Salix's Rob Ivy
Salix Ventures Chief Financial Officer Rob Ivy confirmed Friday that Tennessee venture-capital firms find they no longer have a beef with Gov. Phil Bredesen's plan to close a tax loophole.
Ivy, speaking for an ad hoc coalition of venture-capital companies, said the industry no longer sees a threat to its competitiveness in plans by Revenue Commissioner Reagan Farr to redefine tax provisions related to "commercial rents," mainly because VCs "don't operate actual businesses."
The now-waning dispute was centered on changes to law related to family-owned non-corporate entities, more often referred to by its acronym, FONCE. Farr has strongly argued in recent months that the VCs had no reason for concern.
Both Bredesen and Farr have in the past year made clear they saw details in the law providing undeserved shelter for very wealthy individuals who were not intended to have that advantage, which is costing Tennessee $25 million or more each year in foregone revenue.
He said the bill Farr plans to submit "is innocuous to us, in its present form." Consequently, he said there are no plans to retain a lobbyist or take other action, as the companies did a year ago, when they succeeded in delaying consideration of the measure, pending a survey and other study.
Farr (left) told VNC Friday that he has asked to have his FONCE legislation put on notice as a standalone bill, rather than bundling it into the anticipated technical-corrections omnibus bill that emerges near the end of each legislative session.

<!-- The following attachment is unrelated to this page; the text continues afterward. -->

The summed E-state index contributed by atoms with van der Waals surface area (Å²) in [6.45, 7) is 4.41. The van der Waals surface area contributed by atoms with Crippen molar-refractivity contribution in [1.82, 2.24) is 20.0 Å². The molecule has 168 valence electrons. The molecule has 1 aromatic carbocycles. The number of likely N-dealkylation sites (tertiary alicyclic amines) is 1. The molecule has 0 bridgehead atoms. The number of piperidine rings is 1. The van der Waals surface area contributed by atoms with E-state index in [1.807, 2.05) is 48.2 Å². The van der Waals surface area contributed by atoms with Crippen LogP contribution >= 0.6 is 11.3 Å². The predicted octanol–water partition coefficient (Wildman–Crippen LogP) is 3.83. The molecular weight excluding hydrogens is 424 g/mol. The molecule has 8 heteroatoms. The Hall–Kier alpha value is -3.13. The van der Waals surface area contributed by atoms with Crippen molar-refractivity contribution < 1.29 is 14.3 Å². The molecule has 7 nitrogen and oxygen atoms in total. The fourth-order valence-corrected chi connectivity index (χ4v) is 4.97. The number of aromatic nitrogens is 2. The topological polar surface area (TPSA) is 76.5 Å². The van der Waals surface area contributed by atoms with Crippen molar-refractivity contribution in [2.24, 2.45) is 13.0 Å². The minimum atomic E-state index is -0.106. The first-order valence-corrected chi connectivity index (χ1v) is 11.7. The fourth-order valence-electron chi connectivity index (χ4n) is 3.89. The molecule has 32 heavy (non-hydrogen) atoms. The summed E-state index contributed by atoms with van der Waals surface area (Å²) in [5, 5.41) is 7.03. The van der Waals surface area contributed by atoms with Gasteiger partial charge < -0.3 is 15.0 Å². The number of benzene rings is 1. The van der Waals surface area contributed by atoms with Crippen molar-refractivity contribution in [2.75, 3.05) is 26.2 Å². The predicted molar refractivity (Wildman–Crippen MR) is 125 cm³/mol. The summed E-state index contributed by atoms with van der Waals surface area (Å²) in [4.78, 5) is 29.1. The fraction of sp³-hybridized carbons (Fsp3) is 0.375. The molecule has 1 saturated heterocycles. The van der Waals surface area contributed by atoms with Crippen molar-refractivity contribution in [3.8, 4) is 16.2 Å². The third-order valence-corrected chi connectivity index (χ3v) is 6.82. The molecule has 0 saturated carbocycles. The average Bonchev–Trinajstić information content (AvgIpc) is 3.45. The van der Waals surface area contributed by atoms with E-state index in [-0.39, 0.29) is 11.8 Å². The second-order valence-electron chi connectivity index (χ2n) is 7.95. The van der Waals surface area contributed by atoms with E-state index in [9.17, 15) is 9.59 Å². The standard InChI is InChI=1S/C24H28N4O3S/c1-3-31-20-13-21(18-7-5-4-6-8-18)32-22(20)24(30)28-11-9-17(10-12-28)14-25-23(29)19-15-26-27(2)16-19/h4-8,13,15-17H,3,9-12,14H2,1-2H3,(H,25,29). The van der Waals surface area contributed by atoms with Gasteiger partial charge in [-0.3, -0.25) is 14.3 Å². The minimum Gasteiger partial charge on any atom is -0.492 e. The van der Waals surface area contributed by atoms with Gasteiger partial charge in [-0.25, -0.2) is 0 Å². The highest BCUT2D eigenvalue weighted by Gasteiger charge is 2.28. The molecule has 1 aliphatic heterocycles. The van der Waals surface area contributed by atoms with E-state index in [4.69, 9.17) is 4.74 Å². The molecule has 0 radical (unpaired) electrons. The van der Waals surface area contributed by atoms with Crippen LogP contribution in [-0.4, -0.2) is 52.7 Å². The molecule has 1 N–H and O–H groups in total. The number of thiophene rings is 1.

Farr said that while he believes the bill should be passed as-is, he remains in consultation with legislative leaders, including Sen. Jim Kyle of Memphis, who will sponsor the administration's bill. Earlier this month, Farr published a detailed report on the history of the FONCE provision, including a list of previous loopholes closed.
In the previous FONCE round, Coleman Swenson Booth Managing General Partner Larry Coleman spoke for the coalition. Ivy said Coleman ceded that role to him, largely because Ivy is a former Arthur Andersen tax consultant and was close to the 1998 process which created some legislated advantages for venture-capital firms.
Other resistance to Farr's proposed changes seems to have melted: A spokesman for the National Federation of Independent Businesses recently told VNC that, while NFIB has previously expressed concern regarding Farr's moves, NFIB is now "neutral" in the matter.
The ramifications of the FONCE debate have been numerous: Recently, state Democratic Party Treasurer Bill Freeman was compelled to resign his post, after reports he had contributed to Republican candidates' campaigns and, apparently, because of his persistent resistance to changes in FONCE law. ♦